This paper focuses on a congestion externality in the labour market which is caused by non-sequential search. A model is presented in which unemployment is caused by selection delays of employers. It is shown that the individual probability to get a job offer is increasing in the number of applications while the aggregate hiring rate is decreasing in the average amount of applications per applicant. Moreover, in the decentralized equilibrium, screening information is lost when a worker is found unsuitable for a particular job and the next firm has to spend screening time on this worker again. The congestion externality can be reduced by institutions which specialize in screening large groups of workers such as temporary employment agencies, labour offices and head hunters, which only screen workers once before they allocate them to suitable jobs.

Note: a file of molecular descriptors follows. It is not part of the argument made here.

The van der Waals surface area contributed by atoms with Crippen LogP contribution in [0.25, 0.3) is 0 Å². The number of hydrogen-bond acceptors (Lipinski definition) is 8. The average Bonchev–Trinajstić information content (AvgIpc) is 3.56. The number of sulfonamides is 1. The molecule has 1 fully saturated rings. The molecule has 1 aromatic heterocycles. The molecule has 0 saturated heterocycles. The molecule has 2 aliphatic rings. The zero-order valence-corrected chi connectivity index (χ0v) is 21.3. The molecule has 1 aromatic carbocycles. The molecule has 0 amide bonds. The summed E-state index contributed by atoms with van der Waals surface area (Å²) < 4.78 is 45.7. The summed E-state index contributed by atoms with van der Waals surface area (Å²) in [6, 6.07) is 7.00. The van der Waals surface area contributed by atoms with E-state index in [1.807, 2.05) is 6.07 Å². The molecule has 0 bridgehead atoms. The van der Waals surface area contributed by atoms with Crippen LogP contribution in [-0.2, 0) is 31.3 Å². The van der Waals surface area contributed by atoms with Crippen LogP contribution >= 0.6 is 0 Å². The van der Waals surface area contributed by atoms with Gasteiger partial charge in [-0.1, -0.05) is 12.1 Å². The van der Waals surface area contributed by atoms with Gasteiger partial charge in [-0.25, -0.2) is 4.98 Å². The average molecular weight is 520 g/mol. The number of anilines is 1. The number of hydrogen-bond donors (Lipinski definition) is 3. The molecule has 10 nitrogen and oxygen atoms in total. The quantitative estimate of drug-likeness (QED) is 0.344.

Queuing, Search externalities, Unemployment,
Economic Modelling
Tinbergen Institute

Gautier, P.A. (2002). Non-sequential search, screening externalities and the public good role of recruitment offices. Economic Modelling, 19(2), 179–196. doi:10.1016/S0264-9993(01)00059-1